Tech talent balks at government work, by Ali Breland

Almost everything governments do is immoral, so the reluctance to work on government projects is understandable. There are still some honest people left in the world. From Ali Breland at thehill.com:

Workers at Silicon Valley’s biggest tech companies are increasingly questioning their employers on the ethics of their work, in some cases leaving jobs and publicly rejecting recruiting offers to make a stand.

The pushback comes as tech companies have expanded into controversial projects, taking big-dollar contracts to provide services to the government and military. That work touches on a range of contentious issues from surveillance, intelligence and data collection to military weaponry.

The highly public protests are raising worries that the industry’s business dealings with government could make it harder to recruit and keep top talent.

In one high-profile example, Matt Meshulam, a software engineer based in Chicago, received an email from an Amazon recruiter in August. But instead of setting up a time to speak, he sent back a quick note explaining why he had no interest in working at the tech behemoth.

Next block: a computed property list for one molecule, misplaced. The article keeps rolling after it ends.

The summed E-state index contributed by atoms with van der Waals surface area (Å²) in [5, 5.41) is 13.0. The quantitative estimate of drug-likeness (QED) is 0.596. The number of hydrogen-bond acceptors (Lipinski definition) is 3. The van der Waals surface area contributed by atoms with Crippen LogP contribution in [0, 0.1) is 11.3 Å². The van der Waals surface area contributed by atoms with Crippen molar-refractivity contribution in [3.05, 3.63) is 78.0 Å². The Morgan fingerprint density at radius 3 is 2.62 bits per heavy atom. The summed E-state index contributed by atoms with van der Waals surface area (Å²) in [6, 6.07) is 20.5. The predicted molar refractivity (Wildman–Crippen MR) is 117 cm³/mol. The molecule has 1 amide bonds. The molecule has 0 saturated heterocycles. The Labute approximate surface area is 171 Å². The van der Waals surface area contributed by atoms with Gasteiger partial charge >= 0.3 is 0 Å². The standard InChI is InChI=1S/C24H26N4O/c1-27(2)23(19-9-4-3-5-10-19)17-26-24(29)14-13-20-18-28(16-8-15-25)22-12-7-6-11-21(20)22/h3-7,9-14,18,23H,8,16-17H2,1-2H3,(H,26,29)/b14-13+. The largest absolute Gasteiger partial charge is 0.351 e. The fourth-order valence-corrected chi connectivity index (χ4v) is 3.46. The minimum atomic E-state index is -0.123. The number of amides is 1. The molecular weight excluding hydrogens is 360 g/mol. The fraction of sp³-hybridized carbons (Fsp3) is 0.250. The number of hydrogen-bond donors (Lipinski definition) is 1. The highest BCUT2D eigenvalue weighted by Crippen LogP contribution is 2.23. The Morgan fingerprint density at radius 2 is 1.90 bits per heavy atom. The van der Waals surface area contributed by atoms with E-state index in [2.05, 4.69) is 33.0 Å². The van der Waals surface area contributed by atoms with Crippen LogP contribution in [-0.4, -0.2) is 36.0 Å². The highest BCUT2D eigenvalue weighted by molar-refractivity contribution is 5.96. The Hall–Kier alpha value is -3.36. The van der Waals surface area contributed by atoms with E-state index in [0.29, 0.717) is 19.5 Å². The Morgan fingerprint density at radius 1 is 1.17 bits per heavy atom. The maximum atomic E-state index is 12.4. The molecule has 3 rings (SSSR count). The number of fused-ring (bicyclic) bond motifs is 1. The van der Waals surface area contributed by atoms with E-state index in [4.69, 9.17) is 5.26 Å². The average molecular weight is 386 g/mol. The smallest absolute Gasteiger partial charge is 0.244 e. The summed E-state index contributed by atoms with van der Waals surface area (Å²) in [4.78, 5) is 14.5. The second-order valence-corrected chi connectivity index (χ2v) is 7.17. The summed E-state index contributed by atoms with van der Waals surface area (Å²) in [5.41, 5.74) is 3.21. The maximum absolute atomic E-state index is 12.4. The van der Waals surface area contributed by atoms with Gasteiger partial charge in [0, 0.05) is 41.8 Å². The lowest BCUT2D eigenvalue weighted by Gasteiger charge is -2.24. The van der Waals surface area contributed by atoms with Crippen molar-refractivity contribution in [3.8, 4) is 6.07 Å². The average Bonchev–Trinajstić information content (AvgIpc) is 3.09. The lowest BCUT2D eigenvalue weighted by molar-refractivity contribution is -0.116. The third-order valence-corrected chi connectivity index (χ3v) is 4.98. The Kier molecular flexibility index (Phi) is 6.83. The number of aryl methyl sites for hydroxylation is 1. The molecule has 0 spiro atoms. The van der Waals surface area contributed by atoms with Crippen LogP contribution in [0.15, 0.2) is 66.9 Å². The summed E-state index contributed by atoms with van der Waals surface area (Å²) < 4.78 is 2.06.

“I am not willing to consider opportunities with Amazon as long as it sells facial recognition technology to law enforcement agencies, and enables ICE’s separation of immigrant families by providing technology to Palantir,” he wrote, referring to U.S. Immigration and Customs Enforcement. Meshulam even shared parts of his letter on Twitter.

Meshulam is one of a number of engineers who have publicly turned down recruiters from high-profile tech companies under the hashtag #TechWontBuildIt.

Their reasons range from corporate efforts to thwart unionization, such as Tesla, to concerns over Facebook’s data privacy practices.

 

 

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